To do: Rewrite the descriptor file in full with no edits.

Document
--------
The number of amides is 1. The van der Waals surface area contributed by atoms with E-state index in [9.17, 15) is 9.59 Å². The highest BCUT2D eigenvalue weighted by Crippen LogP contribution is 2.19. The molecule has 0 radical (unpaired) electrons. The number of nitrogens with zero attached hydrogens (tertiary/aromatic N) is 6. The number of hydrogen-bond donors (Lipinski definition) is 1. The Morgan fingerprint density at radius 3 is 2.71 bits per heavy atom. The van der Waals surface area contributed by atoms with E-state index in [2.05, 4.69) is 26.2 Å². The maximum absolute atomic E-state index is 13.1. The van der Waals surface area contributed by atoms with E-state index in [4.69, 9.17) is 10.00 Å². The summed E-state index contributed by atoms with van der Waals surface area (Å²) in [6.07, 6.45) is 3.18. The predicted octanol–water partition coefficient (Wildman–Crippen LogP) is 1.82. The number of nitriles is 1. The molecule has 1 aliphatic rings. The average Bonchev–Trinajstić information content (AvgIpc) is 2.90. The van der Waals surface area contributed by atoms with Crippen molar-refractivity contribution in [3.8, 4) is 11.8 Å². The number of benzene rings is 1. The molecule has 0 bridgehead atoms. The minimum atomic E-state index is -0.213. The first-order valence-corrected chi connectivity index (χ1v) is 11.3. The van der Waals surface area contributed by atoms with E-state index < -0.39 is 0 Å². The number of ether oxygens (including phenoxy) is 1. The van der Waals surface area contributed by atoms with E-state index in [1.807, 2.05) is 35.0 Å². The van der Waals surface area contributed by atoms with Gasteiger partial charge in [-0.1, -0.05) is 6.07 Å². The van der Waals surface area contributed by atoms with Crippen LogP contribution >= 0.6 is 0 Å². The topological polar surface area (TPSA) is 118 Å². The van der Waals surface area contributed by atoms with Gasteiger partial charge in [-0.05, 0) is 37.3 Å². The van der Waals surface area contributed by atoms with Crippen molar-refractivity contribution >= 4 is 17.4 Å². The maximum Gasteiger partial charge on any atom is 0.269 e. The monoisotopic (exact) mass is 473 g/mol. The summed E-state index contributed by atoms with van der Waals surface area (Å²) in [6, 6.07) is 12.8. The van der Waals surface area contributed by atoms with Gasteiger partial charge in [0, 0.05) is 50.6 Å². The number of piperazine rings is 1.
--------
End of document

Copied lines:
The number of amides is 1. The van der Waals surface area contributed by atoms with E-state index in [9.17, 15) is 9.59 Å². The highest BCUT2D eigenvalue weighted by Crippen LogP contribution is 2.19. The molecule has 0 radical (unpaired) electrons. The number of nitrogens with zero attached hydrogens (tertiary/aromatic N) is 6. The number of hydrogen-bond donors (Lipinski definition) is 1. The Morgan fingerprint density at radius 3 is 2.71 bits per heavy atom. The van der Waals surface area contributed by atoms with E-state index in [2.05, 4.69) is 26.2 Å². The maximum absolute atomic E-state index is 13.1. The van der Waals surface area contributed by atoms with E-state index in [4.69, 9.17) is 10.00 Å². The summed E-state index contributed by atoms with van der Waals surface area (Å²) in [6.07, 6.45) is 3.18. The predicted octanol–water partition coefficient (Wildman–Crippen LogP) is 1.82. The number of nitriles is 1. The molecule has 1 aliphatic rings. The average Bonchev–Trinajstić information content (AvgIpc) is 2.90. The van der Waals surface area contributed by atoms with Crippen molar-refractivity contribution in [3.8, 4) is 11.8 Å². The number of benzene rings is 1. The molecule has 0 bridgehead atoms. The minimum atomic E-state index is -0.213. The first-order valence-corrected chi connectivity index (χ1v) is 11.3. The van der Waals surface area contributed by atoms with E-state index < -0.39 is 0 Å². The number of ether oxygens (including phenoxy) is 1. The van der Waals surface area contributed by atoms with E-state index in [1.807, 2.05) is 35.0 Å². The van der Waals surface area contributed by atoms with Gasteiger partial charge in [-0.1, -0.05) is 6.07 Å². The van der Waals surface area contributed by atoms with Crippen LogP contribution >= 0.6 is 0 Å². The topological polar surface area (TPSA) is 118 Å². The van der Waals surface area contributed by atoms with Gasteiger partial charge in [-0.05, 0) is 37.3 Å². The van der Waals surface area contributed by atoms with Crippen molar-refractivity contribution >= 4 is 17.4 Å². The maximum Gasteiger partial charge on any atom is 0.269 e. The monoisotopic (exact) mass is 473 g/mol. The summed E-state index contributed by atoms with van der Waals surface area (Å²) in [6, 6.07) is 12.8. The van der Waals surface area contributed by atoms with Gasteiger partial charge in [0, 0.05) is 50.6 Å². The number of piperazine rings is 1.